David Sedaris

(Excerpt from David Sedaris interview)

You began writing somewhat later in life. How old were you?

I started writing in a diary when I was 20-years-old, but I didn’t write a story until I was twenty-seven. I recently spoke to my first writing teacher about that story, and he said, “I remember that piece! That was such a great parody of Raymond Carver!”

You know, it wasn’t meant as a parody. I worked on that first story so hard that I just thought, Well, no one will be able to tell how heavily influenced I am by Raymond Carver. But if there had been a Raymond Carver­–parody contest, there’s no doubt I could have submitted this story.

Do you remember what it was about?

It was kind of based on my own life at the time. I had taken a road trip across the country with my boyfriend, and we stayed in a motel. That part of the story was true—the other part was made up. I wrote about my boyfriend visiting his parents, which didn’t happen.

This first writing teacher had suggested that I go to graduate school. But something inside me thought, No, it’s better that I just start writing. That’s sort of my job as a writer, isn’t it? Just to write?

Maybe it’s better that you never did earn an M.F.A.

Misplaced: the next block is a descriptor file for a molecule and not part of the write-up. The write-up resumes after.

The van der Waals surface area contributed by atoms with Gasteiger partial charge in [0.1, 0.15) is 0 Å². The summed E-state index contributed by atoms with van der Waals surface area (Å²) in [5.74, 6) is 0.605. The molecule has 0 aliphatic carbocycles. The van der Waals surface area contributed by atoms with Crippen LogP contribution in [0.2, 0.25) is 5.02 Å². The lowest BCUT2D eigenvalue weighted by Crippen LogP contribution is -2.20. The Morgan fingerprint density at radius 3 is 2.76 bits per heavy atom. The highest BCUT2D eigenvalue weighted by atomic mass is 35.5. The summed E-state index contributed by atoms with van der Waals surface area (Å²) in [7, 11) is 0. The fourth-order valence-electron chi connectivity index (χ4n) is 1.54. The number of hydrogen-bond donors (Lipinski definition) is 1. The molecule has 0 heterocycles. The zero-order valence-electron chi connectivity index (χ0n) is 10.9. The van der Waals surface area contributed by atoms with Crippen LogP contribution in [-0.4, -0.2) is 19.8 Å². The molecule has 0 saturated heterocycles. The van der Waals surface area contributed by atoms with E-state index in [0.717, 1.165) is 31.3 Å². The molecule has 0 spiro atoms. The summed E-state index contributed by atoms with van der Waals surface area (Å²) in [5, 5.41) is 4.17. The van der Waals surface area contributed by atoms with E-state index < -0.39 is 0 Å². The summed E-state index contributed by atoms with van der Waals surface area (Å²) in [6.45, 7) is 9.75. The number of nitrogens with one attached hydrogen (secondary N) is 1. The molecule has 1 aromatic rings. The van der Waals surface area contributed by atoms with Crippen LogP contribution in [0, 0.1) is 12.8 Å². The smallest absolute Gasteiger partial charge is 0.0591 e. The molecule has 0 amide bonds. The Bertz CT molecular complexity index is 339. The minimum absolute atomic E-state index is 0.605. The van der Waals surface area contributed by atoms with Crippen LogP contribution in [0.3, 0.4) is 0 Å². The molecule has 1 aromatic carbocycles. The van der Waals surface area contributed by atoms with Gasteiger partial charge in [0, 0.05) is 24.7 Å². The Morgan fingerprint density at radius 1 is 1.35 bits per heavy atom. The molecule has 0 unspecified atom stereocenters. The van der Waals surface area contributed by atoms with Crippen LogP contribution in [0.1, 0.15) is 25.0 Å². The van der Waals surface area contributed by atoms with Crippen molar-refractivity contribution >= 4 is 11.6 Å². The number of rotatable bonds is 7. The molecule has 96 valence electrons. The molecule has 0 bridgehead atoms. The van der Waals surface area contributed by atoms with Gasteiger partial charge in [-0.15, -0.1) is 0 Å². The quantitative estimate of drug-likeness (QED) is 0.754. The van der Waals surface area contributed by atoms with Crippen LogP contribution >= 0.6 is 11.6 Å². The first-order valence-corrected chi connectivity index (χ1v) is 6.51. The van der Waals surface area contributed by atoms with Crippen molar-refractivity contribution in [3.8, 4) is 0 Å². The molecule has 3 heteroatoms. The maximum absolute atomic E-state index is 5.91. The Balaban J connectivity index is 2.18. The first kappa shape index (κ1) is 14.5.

Any kind of graduate school scared me. I wouldn’t have had the nerve to go to an Iowa Writers’ Workshop. I wouldn’t have had the confidence. Instead I went to art school [at the School of the Art Institute of Chicago], which was kind of perfect. You had to take a certain number of liberal-arts credits, and you had to take some English, and the teachers were very, very good. They had a lot to give. None of the other students wanted what they had to give, but I really wanted it—so it was like I had my own private tutors.

What exactly did you want?

By the time I got to art school, I was much more affected by the things that I read than by what I saw. If I were to go to a museum, I might look at a painting and think, god, I wish I owned that! Where would I put it in my apartment? What if I owned it and then sold it? I could take that money, and I could buy that painting over there. I wasn’t moved by the paintings in the artistic sense.

On the other hand, I also became a reader around this time, which is so important for a writer. If I read a story in The Atlantic, I would be in a daze afterward. It just meant so much to me. When I later taught writing at the Art Institute, I could very easily spot the students who never read. Their stories would be shit. I would point to their work and then to a published work. I’d ask, “Do you see a difference between these two things?” A lot of students couldn’t see the difference. For them, there was no hope…

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